Balancing Facebook’s Budget
You can control how Facebook spends most of your currency. You must be diligent and provide the oversight yourself by managing your Privacy Settings. If you specifically tell Facebook they cannot sell some bit of personal information, they are legally required to keep it private.
They do get sneaky, so you have to watch them like a hawk. It seems that every Facebook update includes a new privacy setting defaulted to Allow. Then, they hide a simple setting into three or four confusing paragraphs. I literally had to read their most recent privacy option (“Using Facebook to personalize your experience on the web”) three times to understand whether I should check or uncheck the little box.
They do this on purpose. They overload you with information because they know you don’t have the time or patience to read the whole thing. If they really cared about your privacy, they would have a setting on the website that said “Only share my information with Friends” which would apply to everything you do on the website. LinkedIn.com does a much better job of clearly outlining your privacy options, and sets a good example Facebook should follow. Check it out on the LinkedIn Edit My Profile page (you must login to see it).
Here is a screenshot of a single privacy setting on Facebook (click it to enlarge). Is this confusing to you? Leave a comment and tell me your thoughts.
You should spend some time learning how to customize your Facebook privacy settings. Time is money, and I think this is money well spent.
Oversharing is Overspending
When you share your information publicly, you are allowing Facebook to spend your currency at their whim. If you don’t need to share some bit of information, then mark it as private via the Privacy Settings, or better yet, don’t even enter that data into the website. Resist the urge to fill in all the blanks.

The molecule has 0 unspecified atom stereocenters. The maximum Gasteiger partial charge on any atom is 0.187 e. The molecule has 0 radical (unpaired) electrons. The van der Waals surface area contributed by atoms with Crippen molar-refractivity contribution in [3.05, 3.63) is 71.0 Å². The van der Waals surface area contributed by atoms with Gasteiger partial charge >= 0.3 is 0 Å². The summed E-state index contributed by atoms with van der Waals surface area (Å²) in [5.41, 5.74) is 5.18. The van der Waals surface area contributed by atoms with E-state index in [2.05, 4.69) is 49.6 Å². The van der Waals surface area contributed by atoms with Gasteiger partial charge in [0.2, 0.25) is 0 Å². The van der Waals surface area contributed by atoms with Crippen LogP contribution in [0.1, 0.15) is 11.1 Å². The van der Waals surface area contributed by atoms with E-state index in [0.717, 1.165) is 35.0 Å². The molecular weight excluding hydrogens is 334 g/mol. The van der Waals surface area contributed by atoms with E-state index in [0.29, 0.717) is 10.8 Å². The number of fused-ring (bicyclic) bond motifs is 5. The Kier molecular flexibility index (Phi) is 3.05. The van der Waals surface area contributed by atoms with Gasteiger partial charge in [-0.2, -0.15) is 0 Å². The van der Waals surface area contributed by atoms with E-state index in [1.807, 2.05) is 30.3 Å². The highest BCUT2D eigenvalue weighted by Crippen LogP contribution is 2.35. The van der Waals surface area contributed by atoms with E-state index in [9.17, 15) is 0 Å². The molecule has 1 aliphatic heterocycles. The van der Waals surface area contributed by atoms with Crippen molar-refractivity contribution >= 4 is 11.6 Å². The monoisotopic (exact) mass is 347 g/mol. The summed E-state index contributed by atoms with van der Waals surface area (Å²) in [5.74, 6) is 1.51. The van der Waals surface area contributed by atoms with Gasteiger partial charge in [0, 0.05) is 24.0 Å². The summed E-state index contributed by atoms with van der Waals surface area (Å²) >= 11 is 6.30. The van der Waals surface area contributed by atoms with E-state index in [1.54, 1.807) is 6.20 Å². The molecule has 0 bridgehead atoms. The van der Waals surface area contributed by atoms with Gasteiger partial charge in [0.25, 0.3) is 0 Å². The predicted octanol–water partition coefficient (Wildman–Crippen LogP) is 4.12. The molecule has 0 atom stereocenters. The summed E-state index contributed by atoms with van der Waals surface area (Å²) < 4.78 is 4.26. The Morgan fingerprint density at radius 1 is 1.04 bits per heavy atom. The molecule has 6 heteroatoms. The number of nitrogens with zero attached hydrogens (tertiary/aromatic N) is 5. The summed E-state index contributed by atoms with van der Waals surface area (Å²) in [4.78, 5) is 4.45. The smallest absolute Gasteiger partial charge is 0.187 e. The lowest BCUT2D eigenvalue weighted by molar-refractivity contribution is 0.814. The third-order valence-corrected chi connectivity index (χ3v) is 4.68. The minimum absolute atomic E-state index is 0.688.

Facebook Owns Your Data (Until You Delete It)
“For content that is covered by intellectual property rights, like photos and videos (“IP content”), you specifically give us the following permission, subject to your privacy and application settings: you grant us a non-exclusive, transferable, sub-licensable, royalty-free, worldwide license to use any IP content that you post on or in connection with Facebook (“IP License”). This IP License ends when you delete your IP content or your account unless your content has been shared with others, and they have not deleted it.”
The only way to truly protect your data is to delete it, although that may be a bit extreme for us Facebook junkies.
Don’t Hate Facebook
I didn’t write this post to scare you away from Facebook. It has revolutionized the web and made the world much smaller. Never before has it been easier to stay in touch with friends and family. The commenting system is unparalleled, and is the pinnacle of how social networking should work. I use Facebook regularly (friend me at facebook.com/eddie.krebs) and thoroughly enjoy the experience.
I simply want you to understand the value of your personal data. If you want to share your information to extend your personal brand, Facebook is just about the best way to do it. In this case, your personal information is something you WANT to share and that’s great. Just don’t overshare.
Remember, Facebook isn’t the only one with this business model. It is a prevalent model for free sites, and social networking sites in particular, since they store so much more personal information. Take control over how they spend your currency! No one else is going to protect your investment in you.
If you have a few minutes, I wholeheartedly recommend you read the content on these web pages.
- Facebook Privacy: A Bewildering Tangle of Options
(New York Times)
- How Facebook Sells Your Information, and Gets Away With It
(Finance Tech News)
- Privacy and the Internet: Traveling in Cyberspace Safely
(Privacy Rights Clearinghouse)